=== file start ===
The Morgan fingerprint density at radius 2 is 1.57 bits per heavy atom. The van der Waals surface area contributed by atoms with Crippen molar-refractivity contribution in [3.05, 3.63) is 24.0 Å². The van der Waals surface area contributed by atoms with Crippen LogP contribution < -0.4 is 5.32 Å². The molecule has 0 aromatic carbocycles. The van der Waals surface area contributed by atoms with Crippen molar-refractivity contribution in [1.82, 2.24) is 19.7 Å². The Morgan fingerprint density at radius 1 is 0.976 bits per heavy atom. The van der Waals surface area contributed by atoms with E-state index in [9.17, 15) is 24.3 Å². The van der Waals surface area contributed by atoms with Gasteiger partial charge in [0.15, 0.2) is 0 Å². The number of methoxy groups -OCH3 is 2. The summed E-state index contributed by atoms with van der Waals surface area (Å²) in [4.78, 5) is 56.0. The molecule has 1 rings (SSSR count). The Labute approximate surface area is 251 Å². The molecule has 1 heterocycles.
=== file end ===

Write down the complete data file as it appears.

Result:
The Morgan fingerprint density at radius 2 is 1.57 bits per heavy atom. The van der Waals surface area contributed by atoms with Crippen molar-refractivity contribution in [3.05, 3.63) is 24.0 Å². The van der Waals surface area contributed by atoms with Crippen LogP contribution < -0.4 is 5.32 Å². The molecule has 0 aromatic carbocycles. The van der Waals surface area contributed by atoms with Crippen molar-refractivity contribution in [1.82, 2.24) is 19.7 Å². The Morgan fingerprint density at radius 1 is 0.976 bits per heavy atom. The van der Waals surface area contributed by atoms with E-state index in [9.17, 15) is 24.3 Å². The van der Waals surface area contributed by atoms with Gasteiger partial charge in [0.15, 0.2) is 0 Å². The number of methoxy groups -OCH3 is 2. The summed E-state index contributed by atoms with van der Waals surface area (Å²) in [4.78, 5) is 56.0. The molecule has 1 rings (SSSR count). The Labute approximate surface area is 251 Å². The molecule has 1 heterocycles.